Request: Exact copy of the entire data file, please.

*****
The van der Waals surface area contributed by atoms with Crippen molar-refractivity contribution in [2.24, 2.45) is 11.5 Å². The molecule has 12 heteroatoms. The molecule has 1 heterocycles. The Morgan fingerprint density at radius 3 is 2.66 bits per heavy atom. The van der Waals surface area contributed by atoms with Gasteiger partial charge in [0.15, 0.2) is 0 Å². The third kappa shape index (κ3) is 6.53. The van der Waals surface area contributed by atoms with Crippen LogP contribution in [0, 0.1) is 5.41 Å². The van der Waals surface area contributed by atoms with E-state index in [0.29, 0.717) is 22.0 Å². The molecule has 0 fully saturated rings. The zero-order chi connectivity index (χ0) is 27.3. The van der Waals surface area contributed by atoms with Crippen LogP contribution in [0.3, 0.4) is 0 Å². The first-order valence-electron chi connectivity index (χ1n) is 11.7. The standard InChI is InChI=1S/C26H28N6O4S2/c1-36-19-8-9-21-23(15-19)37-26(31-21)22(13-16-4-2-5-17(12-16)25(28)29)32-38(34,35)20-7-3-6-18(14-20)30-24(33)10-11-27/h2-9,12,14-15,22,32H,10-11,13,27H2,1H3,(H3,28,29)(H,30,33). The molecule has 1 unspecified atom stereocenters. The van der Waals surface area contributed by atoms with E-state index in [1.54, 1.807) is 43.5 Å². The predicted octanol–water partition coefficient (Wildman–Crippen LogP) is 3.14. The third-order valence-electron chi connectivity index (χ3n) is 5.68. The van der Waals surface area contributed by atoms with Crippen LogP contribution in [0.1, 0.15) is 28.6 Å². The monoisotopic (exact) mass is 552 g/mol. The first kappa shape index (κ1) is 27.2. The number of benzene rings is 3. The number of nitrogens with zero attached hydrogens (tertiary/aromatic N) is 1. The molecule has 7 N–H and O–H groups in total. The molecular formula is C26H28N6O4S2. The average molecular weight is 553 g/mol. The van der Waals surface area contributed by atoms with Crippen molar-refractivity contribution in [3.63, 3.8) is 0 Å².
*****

The van der Waals surface area contributed by atoms with Crippen molar-refractivity contribution in [2.24, 2.45) is 11.5 Å². The molecule has 12 heteroatoms. The molecule has 1 heterocycles. The Morgan fingerprint density at radius 3 is 2.66 bits per heavy atom. The van der Waals surface area contributed by atoms with Gasteiger partial charge in [0.15, 0.2) is 0 Å². The third kappa shape index (κ3) is 6.53. The van der Waals surface area contributed by atoms with Crippen LogP contribution in [0, 0.1) is 5.41 Å². The van der Waals surface area contributed by atoms with E-state index in [0.29, 0.717) is 22.0 Å². The molecule has 0 fully saturated rings. The zero-order chi connectivity index (χ0) is 27.3. The van der Waals surface area contributed by atoms with Crippen LogP contribution in [0.3, 0.4) is 0 Å². The first-order valence-electron chi connectivity index (χ1n) is 11.7. The standard InChI is InChI=1S/C26H28N6O4S2/c1-36-19-8-9-21-23(15-19)37-26(31-21)22(13-16-4-2-5-17(12-16)25(28)29)32-38(34,35)20-7-3-6-18(14-20)30-24(33)10-11-27/h2-9,12,14-15,22,32H,10-11,13,27H2,1H3,(H3,28,29)(H,30,33). The molecule has 1 unspecified atom stereocenters. The van der Waals surface area contributed by atoms with E-state index in [1.54, 1.807) is 43.5 Å². The predicted octanol–water partition coefficient (Wildman–Crippen LogP) is 3.14. The third-order valence-electron chi connectivity index (χ3n) is 5.68. The van der Waals surface area contributed by atoms with Crippen LogP contribution in [0.1, 0.15) is 28.6 Å². The monoisotopic (exact) mass is 552 g/mol. The first kappa shape index (κ1) is 27.2. The number of benzene rings is 3. The number of nitrogens with zero attached hydrogens (tertiary/aromatic N) is 1. The molecule has 7 N–H and O–H groups in total. The molecular formula is C26H28N6O4S2. The average molecular weight is 553 g/mol. The van der Waals surface area contributed by atoms with Crippen molar-refractivity contribution in [3.63, 3.8) is 0 Å².